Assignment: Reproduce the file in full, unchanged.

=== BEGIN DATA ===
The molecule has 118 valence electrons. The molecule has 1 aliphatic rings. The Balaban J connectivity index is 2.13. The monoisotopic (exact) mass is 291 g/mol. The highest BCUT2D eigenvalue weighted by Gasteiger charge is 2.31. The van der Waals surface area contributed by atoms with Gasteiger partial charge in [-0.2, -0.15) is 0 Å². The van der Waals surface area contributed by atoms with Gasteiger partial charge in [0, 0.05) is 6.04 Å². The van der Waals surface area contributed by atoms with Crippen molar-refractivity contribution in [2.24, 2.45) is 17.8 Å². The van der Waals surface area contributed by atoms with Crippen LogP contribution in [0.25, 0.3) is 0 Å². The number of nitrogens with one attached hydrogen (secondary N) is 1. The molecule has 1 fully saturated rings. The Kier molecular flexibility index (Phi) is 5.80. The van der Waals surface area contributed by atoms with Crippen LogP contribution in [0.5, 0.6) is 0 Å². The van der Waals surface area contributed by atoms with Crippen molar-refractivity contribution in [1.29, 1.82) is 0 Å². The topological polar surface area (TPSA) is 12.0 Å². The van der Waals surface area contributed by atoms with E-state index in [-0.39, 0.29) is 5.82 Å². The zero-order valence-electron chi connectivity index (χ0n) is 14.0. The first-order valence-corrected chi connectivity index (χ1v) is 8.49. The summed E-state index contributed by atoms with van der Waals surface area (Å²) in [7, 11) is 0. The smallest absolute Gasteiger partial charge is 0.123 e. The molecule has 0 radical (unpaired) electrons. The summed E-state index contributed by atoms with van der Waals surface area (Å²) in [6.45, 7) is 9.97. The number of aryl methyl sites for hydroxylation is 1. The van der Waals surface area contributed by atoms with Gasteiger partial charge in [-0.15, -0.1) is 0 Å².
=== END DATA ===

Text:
The molecule has 118 valence electrons. The molecule has 1 aliphatic rings. The Balaban J connectivity index is 2.13. The monoisotopic (exact) mass is 291 g/mol. The highest BCUT2D eigenvalue weighted by Gasteiger charge is 2.31. The van der Waals surface area contributed by atoms with Gasteiger partial charge in [-0.2, -0.15) is 0 Å². The van der Waals surface area contributed by atoms with Gasteiger partial charge in [0, 0.05) is 6.04 Å². The van der Waals surface area contributed by atoms with Crippen molar-refractivity contribution in [2.24, 2.45) is 17.8 Å². The van der Waals surface area contributed by atoms with Crippen LogP contribution in [0.25, 0.3) is 0 Å². The number of nitrogens with one attached hydrogen (secondary N) is 1. The molecule has 1 fully saturated rings. The Kier molecular flexibility index (Phi) is 5.80. The van der Waals surface area contributed by atoms with Crippen LogP contribution in [0.5, 0.6) is 0 Å². The van der Waals surface area contributed by atoms with Crippen molar-refractivity contribution in [1.29, 1.82) is 0 Å². The topological polar surface area (TPSA) is 12.0 Å². The van der Waals surface area contributed by atoms with E-state index in [-0.39, 0.29) is 5.82 Å². The zero-order valence-electron chi connectivity index (χ0n) is 14.0. The first-order valence-corrected chi connectivity index (χ1v) is 8.49. The summed E-state index contributed by atoms with van der Waals surface area (Å²) in [7, 11) is 0. The smallest absolute Gasteiger partial charge is 0.123 e. The molecule has 0 radical (unpaired) electrons. The summed E-state index contributed by atoms with van der Waals surface area (Å²) in [6.45, 7) is 9.97. The number of aryl methyl sites for hydroxylation is 1. The van der Waals surface area contributed by atoms with Gasteiger partial charge in [-0.15, -0.1) is 0 Å².